We are engaged in a war of algorithms; a battle fought in cyber space that also plays out across air, land, and sea every day. Digital transformation is the key to winning because it gives us a critical advantage: the ability to execute before the adversary can.This “decision advantage” comes, in part, from embedding technology into the mission at the service of the warfighter. Technology transformation at the kinetic level, for example, makes efforts at the tip of the spear more successful. Imagine real-time AI-processed reconnaissance information optimizing ordinance activity on-target. Or turning our ships at sea into floating data centers: optimizing communication, battlefield insights, ship defenses, onboard maintenance, and medical care for our wounded warriors.Today, across the department and in all branches of the U.S. military, IT leaders are looking for solutions to turn their legacy IT footprint into a modern multi-cloud environment. This transformation will also bring sweeping changes to our workforce. Tomorrow’s pilot will need to be as good at multi-mode IT systems management as actually flying an aircraft.Technology transformation with the Department of Defense (DoD) means looking at where computer activity needs to take place. This could include activity in a data center, or on a sensor, drone, mobile device, aircraft, and even an office-based workstation. Where this processing activity, called a ‘workload’ takes place should be optimized for the mission – and not optimized for the convenience of the IT purchasing process. Mission-optimized IT includes Domestic DOD-managed cloud environments and data centers, ad hoc IT networks in forward operating positions with disadvantaged communication, or on the battlefield itself.In support of this transformation, a multi-cloud approach allows the military to deploy infrastructure that is secure and flexible for mission-critical projects. One such example is a recent Defense Department effort to build out a secure, on-premise cloud solution within its existing data center footprint. Outdated and unsupported legacy IT systems were eating up already-scarce funding and leaving our warfighters and their mission exposed to the adversary.Dell EMC is honored to have partnered with DoD in this effort, known as the On-Site Managed Services (OMS) program. It provides high-availability, high-performance, mission-critical compute services. This cutting-edge IT transformation program allows the DoD to manage their most sensitive workloads and provide compute and processing wherever the mission requires.OMS illustrates the point that mission success is all about operation and accessibility, requiring different approaches for each unique workload. With a complex map of challenges and mission-critical considerations, the DoD must continue to approach cloud on a workload-by-workload basis for IT modernization success, appreciating cloud as an operating model.If you want to learn more about how OMS can drive DoD IT transformation, visit: https://www.smartronix.com/services/Cloud-Computing/Pages/On-Site-Managed-Services-(OMS).html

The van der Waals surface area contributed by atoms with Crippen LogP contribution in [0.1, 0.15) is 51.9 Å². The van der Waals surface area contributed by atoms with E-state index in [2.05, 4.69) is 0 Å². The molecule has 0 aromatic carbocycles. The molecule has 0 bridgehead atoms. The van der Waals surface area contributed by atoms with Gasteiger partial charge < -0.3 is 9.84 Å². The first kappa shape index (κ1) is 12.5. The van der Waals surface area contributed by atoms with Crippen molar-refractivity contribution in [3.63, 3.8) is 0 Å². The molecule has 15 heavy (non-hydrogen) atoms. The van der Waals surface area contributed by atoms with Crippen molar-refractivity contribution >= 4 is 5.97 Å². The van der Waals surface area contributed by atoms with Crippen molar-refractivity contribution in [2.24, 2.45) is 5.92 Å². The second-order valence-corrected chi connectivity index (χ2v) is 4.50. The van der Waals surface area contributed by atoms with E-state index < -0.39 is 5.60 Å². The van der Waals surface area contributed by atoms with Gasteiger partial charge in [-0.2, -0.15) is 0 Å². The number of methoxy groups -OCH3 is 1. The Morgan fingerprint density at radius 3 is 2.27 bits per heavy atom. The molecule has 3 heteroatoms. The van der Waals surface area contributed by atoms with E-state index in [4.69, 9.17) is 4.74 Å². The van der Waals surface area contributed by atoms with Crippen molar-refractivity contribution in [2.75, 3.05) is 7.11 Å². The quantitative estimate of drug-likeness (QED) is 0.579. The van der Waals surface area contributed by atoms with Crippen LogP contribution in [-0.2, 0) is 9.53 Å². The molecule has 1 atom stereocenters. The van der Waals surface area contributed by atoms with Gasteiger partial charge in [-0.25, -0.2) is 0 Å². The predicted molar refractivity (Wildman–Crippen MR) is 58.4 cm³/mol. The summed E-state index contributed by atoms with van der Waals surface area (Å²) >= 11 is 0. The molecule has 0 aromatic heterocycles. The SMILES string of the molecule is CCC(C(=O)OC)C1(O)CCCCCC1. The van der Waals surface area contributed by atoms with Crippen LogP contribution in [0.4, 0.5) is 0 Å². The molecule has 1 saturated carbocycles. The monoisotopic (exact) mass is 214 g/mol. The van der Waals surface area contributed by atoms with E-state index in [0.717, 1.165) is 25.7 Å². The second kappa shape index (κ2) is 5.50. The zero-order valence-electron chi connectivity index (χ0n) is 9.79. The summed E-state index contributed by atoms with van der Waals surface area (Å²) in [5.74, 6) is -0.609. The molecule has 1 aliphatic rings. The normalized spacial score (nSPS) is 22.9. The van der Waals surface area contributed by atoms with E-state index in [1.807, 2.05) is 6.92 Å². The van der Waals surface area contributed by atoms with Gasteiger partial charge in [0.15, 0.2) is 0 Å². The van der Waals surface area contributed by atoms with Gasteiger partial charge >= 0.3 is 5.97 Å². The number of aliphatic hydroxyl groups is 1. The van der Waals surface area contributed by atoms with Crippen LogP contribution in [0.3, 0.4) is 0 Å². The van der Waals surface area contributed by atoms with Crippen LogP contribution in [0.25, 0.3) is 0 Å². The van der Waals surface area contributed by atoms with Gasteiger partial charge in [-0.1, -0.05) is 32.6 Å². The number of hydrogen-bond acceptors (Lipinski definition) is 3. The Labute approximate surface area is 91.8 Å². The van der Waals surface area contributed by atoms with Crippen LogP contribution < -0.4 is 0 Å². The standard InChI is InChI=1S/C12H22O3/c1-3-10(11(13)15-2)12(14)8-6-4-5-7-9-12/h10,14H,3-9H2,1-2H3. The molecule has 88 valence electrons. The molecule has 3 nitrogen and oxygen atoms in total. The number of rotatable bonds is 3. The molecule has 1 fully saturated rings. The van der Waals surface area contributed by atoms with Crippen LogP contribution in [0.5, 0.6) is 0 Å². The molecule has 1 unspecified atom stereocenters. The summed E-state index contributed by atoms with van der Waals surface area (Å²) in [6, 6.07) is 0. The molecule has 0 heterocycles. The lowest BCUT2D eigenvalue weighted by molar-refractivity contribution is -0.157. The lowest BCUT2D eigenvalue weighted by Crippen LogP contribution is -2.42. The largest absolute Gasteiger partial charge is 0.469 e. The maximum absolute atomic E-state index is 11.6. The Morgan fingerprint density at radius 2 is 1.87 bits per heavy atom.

OKLAHOMA CITY (AP) — Oklahoma is attempting to return $2 million worth of hydroxychloroquine. The malaria drug was once touted by then-President Donald Trump as an effective treatment for the coronavirus. A spokesman for Oklahoma Attorney General Mike Hunter confirmed Wednesday that Hunter is attempting to negotiate the return of the drug. Oklahoma acquired 1.2 million pills in April from California-based FFF Enterprises. A company spokeswoman didn’t immediately return a message seeking comment. Oklahoma and Utah both secured doses of the drug from private pharmaceutical companies. Utah managed to secure a refund of the $800,000 it spent to purchase 20,000 packets of hydroxychloroquine compounded with zinc.
RICHMOND, Va. (AP) — The national Republican Party is at war with itself, struggling to reconcile a bitter divide between former President Donald Trump’s fierce loyalists and those who want Trumpism purged from their party. The GOP need only look across the Potomac River into Virginia to see the dangers that lurk if it cannot correct course. In just nine months, Virginia voters will elect a new governor in what marks the first significant test of the Republican Party’s strength in the post-Trump era. And in a Southern state that had a Republican governor as recently as 2014, Virginia’s 2021 Republican field is facing the prospect of a political disaster.